I've been putting off a design decision for a few weeks now, but it is time to make a choice. Our application uses Spring, Hibernate and Struts and is organized somewhere between PoEAA Domain Model/Service Layer and Fowler's dreaded Anemic Domain Model (which I do not consider all bad, btw). We have stateless Manager classes that mirror business use cases and from the outside are exposed as services (in one app).
Many of our Manager classes do things (or tell domain objects to do things) that require auditing, filtering or some other "current user" concern. In order to avoid passing the user on 75% of the method calls, I would typically require the user in the Manager's constructor, or pass it to a factory method so that every call has access to the calling user. But with Spring, we can't do that, and besides that introduces state to those Managers.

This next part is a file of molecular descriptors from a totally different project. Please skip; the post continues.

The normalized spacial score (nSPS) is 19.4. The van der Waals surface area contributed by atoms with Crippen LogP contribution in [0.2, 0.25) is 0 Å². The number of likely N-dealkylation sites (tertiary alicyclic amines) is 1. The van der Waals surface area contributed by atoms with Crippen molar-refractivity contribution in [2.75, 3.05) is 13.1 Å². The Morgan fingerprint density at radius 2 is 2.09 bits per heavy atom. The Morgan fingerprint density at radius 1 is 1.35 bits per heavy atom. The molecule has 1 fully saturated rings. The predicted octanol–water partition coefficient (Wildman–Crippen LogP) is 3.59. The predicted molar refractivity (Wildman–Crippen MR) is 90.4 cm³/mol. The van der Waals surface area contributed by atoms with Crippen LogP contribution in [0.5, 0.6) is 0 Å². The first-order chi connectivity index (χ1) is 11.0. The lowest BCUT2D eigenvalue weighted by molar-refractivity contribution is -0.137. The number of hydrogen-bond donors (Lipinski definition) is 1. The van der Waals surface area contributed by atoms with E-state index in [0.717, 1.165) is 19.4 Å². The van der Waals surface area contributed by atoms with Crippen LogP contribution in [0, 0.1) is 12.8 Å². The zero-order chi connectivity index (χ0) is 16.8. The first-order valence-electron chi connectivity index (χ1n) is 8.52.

So we have two solutions (or three if you break it down):
1. Make managers stateful (not application/business state though, this is an important distinction)
a - Instantiate a new copy every request
b - Hold a reference in user session
2. Pass the current user on just about every method call to the business logic
I'm leaning towards 1a. I don't like 1b becuase every fiber of my being says don't stuff unnecessary crap into user session. I don't like 2 because it pollutes the method signatures and opens the API up to misuse.
1. Am I missing a possible solution here?
2. Do you reckon 1a is the way to go?
3. What do you suppose the performance tradeoff between 1a and 1b are? CPU hit to instantiate lots of objects vs. memory hit to retain many long-lived copies?
Thanks in advance. I couldn't find anything concrete in this forum, the Spring manual or PetClinic. If I missed a section, please point me in the right direction.